Blackwater is now receiving inquiries from dozens of new clients, mainly shipping companies and shipping insurance companies. All of them want the same thing: that Blackwater mercenaries guide their freighters and tankers safely past Somalia, through the world's most dangerous waters, the hunting grounds of bands of pirates armed with Kalashnikovs and grenade launchers, attacking anything that comes into their sights. In their flip-flops and inflatable plastic boats, they look more like small-time crooks, the sort hardly worth the effort of any coast guard vessel. And yet, in reality, these pirates are causing huge problems for the naval fleets of major powers -- and, of course, for the governments in places like Berlin, Paris and Washington.

Somali pirates have already attacked more than 90 ships this year, three times as many as in 2007. They have managed to hijack 39 freighters, tankers and fishing vessels. At least 14 of them are currently anchored, under heavy guard, off pirate villages along the coast. The ships' crews have been waiting for months for ransom money to arrive and secure their release. The United Nations estimate that shipping companies have already paid close to €25 million ($31 million) in ransom.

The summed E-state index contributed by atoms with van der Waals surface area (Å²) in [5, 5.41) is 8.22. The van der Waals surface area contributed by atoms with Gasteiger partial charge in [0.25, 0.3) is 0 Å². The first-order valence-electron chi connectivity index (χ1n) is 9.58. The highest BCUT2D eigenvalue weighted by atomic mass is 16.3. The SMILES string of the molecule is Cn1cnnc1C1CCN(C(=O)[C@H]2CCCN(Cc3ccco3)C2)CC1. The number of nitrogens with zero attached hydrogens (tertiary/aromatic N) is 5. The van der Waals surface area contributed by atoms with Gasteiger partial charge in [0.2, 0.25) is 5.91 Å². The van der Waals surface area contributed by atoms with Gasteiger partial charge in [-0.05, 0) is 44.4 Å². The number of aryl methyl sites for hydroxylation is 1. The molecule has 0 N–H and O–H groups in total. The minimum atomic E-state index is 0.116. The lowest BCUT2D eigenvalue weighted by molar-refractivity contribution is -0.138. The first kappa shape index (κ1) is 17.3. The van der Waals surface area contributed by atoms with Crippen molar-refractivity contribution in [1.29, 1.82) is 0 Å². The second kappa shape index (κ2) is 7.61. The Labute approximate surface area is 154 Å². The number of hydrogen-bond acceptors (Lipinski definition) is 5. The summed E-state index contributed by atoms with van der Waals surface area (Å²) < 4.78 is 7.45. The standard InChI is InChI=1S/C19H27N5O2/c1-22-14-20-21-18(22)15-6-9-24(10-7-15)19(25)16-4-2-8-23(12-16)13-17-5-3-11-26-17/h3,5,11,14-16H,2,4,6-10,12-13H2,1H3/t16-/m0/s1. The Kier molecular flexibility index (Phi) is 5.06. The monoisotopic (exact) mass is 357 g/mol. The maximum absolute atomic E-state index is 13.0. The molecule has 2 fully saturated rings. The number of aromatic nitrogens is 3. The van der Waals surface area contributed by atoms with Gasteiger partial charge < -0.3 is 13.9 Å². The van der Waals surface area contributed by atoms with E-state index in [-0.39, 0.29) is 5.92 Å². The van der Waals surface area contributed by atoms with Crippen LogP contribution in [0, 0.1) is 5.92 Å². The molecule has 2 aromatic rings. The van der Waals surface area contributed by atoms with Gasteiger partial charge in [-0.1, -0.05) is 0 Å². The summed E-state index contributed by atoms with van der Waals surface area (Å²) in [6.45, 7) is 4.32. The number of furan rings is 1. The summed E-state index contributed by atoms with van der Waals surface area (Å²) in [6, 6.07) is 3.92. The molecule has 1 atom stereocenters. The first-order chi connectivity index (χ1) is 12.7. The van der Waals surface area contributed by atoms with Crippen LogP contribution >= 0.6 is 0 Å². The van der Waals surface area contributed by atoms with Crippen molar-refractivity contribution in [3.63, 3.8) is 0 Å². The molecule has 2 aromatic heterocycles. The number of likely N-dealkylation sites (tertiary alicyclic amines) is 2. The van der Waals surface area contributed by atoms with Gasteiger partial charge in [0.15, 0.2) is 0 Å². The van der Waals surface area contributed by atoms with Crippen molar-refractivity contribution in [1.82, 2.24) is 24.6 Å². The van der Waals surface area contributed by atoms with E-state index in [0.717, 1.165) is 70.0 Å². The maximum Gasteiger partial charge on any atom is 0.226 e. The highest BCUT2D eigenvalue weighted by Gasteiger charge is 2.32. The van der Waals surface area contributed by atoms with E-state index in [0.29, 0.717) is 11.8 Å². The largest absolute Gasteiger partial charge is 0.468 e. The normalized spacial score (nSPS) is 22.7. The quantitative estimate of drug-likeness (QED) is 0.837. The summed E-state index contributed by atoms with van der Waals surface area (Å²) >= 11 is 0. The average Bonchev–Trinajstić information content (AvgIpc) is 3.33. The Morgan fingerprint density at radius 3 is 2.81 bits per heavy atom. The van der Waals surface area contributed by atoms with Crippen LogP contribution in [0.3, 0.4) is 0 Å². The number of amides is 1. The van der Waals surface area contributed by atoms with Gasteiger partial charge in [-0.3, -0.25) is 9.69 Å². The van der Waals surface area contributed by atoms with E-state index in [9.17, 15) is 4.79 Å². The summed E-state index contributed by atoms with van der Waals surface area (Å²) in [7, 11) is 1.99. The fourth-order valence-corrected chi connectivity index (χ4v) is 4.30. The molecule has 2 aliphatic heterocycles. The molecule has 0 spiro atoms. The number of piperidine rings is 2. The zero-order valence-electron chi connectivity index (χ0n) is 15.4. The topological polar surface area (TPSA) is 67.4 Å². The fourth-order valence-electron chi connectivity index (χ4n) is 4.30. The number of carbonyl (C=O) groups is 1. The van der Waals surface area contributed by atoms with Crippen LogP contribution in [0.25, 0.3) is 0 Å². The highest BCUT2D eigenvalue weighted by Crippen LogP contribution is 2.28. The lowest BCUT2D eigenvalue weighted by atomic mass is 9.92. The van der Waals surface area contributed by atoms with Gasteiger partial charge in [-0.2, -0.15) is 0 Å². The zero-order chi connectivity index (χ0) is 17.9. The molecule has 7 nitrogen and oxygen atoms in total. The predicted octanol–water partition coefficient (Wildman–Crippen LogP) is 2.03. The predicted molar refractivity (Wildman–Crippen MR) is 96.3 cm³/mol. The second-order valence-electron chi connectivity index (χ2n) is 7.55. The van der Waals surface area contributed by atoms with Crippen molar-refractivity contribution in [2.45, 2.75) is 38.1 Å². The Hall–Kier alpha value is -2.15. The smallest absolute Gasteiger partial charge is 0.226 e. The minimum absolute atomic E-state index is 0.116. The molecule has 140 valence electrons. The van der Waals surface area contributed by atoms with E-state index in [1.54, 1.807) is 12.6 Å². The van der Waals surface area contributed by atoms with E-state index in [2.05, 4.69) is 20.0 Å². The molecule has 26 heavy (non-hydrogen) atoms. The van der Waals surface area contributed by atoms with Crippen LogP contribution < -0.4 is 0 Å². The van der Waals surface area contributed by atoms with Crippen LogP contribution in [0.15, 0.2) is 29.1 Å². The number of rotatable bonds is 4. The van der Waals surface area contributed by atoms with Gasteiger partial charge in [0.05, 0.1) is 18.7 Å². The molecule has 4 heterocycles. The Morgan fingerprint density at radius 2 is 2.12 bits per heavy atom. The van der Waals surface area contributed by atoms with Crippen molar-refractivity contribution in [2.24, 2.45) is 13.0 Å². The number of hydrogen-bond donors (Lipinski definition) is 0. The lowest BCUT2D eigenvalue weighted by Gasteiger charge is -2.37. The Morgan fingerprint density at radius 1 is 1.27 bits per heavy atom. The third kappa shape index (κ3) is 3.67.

The pirates scored their biggest catch on Nov. 15. Far out in the Indian Ocean, 420 nautical miles off the coast of Somalia's neighbor Kenya, they hijacked the Saudi Arabian tanker Sirius Star, one of the world's largest, filled to capacity with more than 300,000 tons of crude oil. The pirates could threaten to unleash an oil spill bigger than anything the world has seen yet, contaminating large swathes of the ocean.

An Italian destroyer escorts a World Food Programme vessel delivering assistance to Somalia.
AFP

An Italian destroyer escorts a World Food Programme vessel delivering assistance to Somalia.